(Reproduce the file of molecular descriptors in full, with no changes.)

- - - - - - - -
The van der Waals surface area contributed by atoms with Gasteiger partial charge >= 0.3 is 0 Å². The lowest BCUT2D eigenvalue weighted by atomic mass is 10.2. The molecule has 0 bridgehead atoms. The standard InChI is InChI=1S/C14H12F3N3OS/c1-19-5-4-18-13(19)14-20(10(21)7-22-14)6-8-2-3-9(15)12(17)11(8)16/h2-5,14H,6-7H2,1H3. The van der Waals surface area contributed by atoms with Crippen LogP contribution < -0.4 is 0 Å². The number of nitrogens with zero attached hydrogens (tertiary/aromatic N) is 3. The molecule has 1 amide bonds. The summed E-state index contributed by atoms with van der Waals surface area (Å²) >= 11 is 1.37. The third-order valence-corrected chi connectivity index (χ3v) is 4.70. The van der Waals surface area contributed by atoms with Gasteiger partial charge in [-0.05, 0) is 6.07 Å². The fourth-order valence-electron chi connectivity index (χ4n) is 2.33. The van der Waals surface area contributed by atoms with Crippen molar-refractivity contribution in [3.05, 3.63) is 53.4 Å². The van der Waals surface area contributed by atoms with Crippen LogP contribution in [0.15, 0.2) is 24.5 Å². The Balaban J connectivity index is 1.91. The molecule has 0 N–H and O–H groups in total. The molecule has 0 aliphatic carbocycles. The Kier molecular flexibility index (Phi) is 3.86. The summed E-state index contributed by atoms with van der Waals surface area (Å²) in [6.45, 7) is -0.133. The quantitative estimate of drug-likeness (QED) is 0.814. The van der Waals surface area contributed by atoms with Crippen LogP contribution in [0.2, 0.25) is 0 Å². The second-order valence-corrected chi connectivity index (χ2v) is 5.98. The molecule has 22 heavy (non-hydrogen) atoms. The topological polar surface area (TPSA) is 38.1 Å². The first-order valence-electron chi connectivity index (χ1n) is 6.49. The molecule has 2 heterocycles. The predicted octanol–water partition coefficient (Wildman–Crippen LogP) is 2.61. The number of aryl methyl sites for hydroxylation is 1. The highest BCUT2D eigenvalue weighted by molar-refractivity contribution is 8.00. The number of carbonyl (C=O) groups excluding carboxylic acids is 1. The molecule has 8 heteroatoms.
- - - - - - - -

The van der Waals surface area contributed by atoms with Gasteiger partial charge >= 0.3 is 0 Å². The lowest BCUT2D eigenvalue weighted by atomic mass is 10.2. The molecule has 0 bridgehead atoms. The standard InChI is InChI=1S/C14H12F3N3OS/c1-19-5-4-18-13(19)14-20(10(21)7-22-14)6-8-2-3-9(15)12(17)11(8)16/h2-5,14H,6-7H2,1H3. The van der Waals surface area contributed by atoms with Crippen LogP contribution < -0.4 is 0 Å². The number of nitrogens with zero attached hydrogens (tertiary/aromatic N) is 3. The molecule has 1 amide bonds. The summed E-state index contributed by atoms with van der Waals surface area (Å²) >= 11 is 1.37. The third-order valence-corrected chi connectivity index (χ3v) is 4.70. The van der Waals surface area contributed by atoms with Gasteiger partial charge in [-0.05, 0) is 6.07 Å². The fourth-order valence-electron chi connectivity index (χ4n) is 2.33. The van der Waals surface area contributed by atoms with Crippen molar-refractivity contribution in [3.05, 3.63) is 53.4 Å². The van der Waals surface area contributed by atoms with Crippen LogP contribution in [0.15, 0.2) is 24.5 Å². The Balaban J connectivity index is 1.91. The molecule has 0 N–H and O–H groups in total. The molecule has 0 aliphatic carbocycles. The Kier molecular flexibility index (Phi) is 3.86. The summed E-state index contributed by atoms with van der Waals surface area (Å²) in [6.45, 7) is -0.133. The quantitative estimate of drug-likeness (QED) is 0.814. The van der Waals surface area contributed by atoms with Crippen LogP contribution in [0.2, 0.25) is 0 Å². The second-order valence-corrected chi connectivity index (χ2v) is 5.98. The molecule has 22 heavy (non-hydrogen) atoms. The topological polar surface area (TPSA) is 38.1 Å². The first-order valence-electron chi connectivity index (χ1n) is 6.49. The molecule has 2 heterocycles. The predicted octanol–water partition coefficient (Wildman–Crippen LogP) is 2.61. The number of aryl methyl sites for hydroxylation is 1. The highest BCUT2D eigenvalue weighted by molar-refractivity contribution is 8.00. The number of carbonyl (C=O) groups excluding carboxylic acids is 1. The molecule has 8 heteroatoms.